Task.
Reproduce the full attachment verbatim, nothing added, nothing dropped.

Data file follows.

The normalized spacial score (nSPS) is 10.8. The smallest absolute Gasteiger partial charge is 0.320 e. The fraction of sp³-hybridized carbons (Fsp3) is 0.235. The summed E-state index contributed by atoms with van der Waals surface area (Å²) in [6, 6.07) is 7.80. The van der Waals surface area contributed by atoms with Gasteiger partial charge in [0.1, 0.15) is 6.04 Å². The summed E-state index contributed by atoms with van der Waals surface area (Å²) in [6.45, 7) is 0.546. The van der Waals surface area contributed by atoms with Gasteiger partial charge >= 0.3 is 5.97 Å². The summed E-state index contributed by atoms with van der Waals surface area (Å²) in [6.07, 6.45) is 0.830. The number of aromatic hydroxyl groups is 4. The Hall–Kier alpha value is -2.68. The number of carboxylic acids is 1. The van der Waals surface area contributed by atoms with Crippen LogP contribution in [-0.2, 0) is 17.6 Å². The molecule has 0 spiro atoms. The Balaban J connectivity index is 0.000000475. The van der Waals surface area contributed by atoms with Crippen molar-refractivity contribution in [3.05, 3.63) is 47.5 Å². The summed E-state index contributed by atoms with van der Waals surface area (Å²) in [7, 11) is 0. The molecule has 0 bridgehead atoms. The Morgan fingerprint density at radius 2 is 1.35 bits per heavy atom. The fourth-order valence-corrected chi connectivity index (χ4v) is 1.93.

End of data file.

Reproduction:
The normalized spacial score (nSPS) is 10.8. The smallest absolute Gasteiger partial charge is 0.320 e. The fraction of sp³-hybridized carbons (Fsp3) is 0.235. The summed E-state index contributed by atoms with van der Waals surface area (Å²) in [6, 6.07) is 7.80. The van der Waals surface area contributed by atoms with Gasteiger partial charge in [0.1, 0.15) is 6.04 Å². The summed E-state index contributed by atoms with van der Waals surface area (Å²) in [6.45, 7) is 0.546. The van der Waals surface area contributed by atoms with Gasteiger partial charge >= 0.3 is 5.97 Å². The summed E-state index contributed by atoms with van der Waals surface area (Å²) in [6.07, 6.45) is 0.830. The number of aromatic hydroxyl groups is 4. The Hall–Kier alpha value is -2.68. The number of carboxylic acids is 1. The van der Waals surface area contributed by atoms with Crippen LogP contribution in [-0.2, 0) is 17.6 Å². The molecule has 0 spiro atoms. The Balaban J connectivity index is 0.000000475. The van der Waals surface area contributed by atoms with Crippen molar-refractivity contribution in [3.05, 3.63) is 47.5 Å². The summed E-state index contributed by atoms with van der Waals surface area (Å²) in [7, 11) is 0. The molecule has 0 bridgehead atoms. The Morgan fingerprint density at radius 2 is 1.35 bits per heavy atom. The fourth-order valence-corrected chi connectivity index (χ4v) is 1.93.